Insulin Pump Therapy
Pump Contents

Insulin Pump Therapy

Why Good Control is Important

Pumps vs. Shots

Pump Basics

Using the Pump

Is the Pump Right for You?

Kids and Pumps

Life on the Pump

Wearing Your Pump

Pumps in School

Getting Started with the Pump

Infusion Sets

Related Products

Links and Resources

la Bomba de Insulina

Insulin Pump Therapy
An insulin pump is a small mechanical device, a little larger than a pager that is worn outside the body, often on a belt or in a pocket. It delivers fast-acting insulin into the body via an infusion set -- a thin plastic tube ending in a small, flexible plastic cannula or a very thin needle. You insert the cannula beneath the skin at the infusion site, usually in your abdomen or upper buttocks. You keep the infusion set in place for two to three days (sometimes more), and then move it to a new location. All insulin is delivered through the infusion set.

The insulin pump is not an artificial pancreas. Rather, it is computer-driven device that delivers fast-acting insulin (NovoLog, Humalog, or Apidra) in precise amounts at pre-programmed times. Wearing an insulin pump might require more work on your part than traditional injection therapy, especially if you are not used to checking your blood sugar several times a day. You must also learn to use the pump to deliver the extra insulin you require when you eat.

The following companies make or sell insulin pumps in the United States:

When you consider pump therapy, be sure to contact each company to learn about their product offerings. Insulin pump features vary, and you want to be sure to find the pump that best meets your needs.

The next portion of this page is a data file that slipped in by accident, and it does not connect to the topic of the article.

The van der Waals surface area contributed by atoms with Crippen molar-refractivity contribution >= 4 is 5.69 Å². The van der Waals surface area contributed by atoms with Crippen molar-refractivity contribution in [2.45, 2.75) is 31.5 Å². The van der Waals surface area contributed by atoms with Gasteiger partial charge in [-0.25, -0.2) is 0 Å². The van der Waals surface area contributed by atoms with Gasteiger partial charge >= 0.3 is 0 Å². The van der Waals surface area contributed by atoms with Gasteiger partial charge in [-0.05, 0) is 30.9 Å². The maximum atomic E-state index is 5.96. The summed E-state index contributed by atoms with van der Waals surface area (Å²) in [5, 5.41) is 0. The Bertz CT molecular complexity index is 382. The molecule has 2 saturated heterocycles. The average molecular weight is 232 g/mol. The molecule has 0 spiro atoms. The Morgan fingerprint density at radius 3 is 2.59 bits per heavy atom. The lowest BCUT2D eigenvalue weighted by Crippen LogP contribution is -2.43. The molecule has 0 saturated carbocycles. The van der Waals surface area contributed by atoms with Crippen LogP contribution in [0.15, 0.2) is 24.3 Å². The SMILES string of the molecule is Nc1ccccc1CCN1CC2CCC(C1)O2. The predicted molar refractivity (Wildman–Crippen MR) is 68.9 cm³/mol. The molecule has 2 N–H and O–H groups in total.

The number of people using insulin pump therapy to manage their diabetes is growing rapidly; roughly 250,000 people around the world use an insulin pump. Their reasons for choosing the pump are many, but generally "pumpers" all agree that it gives them tighter control and more flexibility -- both in terms of their schedule and lifestyle. This control and flexibility includes advantages such as:

  • Eating what you want, when you want
  • Worrying less about low blood sugars ("hypoglycemia")
  • Living life on your terms, not a schedule of snacks and shots

There are many scientific studies that demonstrate that insulin pump therapy results in better outcomes for teens and adults with type 1 diabetes. There are also studies that show that insulin pump therapy works well in toddlers and pre-school children. Links to these studies are included in the links page.

For More Information

  Examples of Insulin Pumps


OneTouch Ping

Deltec Cozmo

Medtronic MiniMed Paradigm 515/715

Nipro Diabetes Systems Amigo

OmniPod Insulin Management System


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Last Updated: Wed Oct 29 08:20:52 2008
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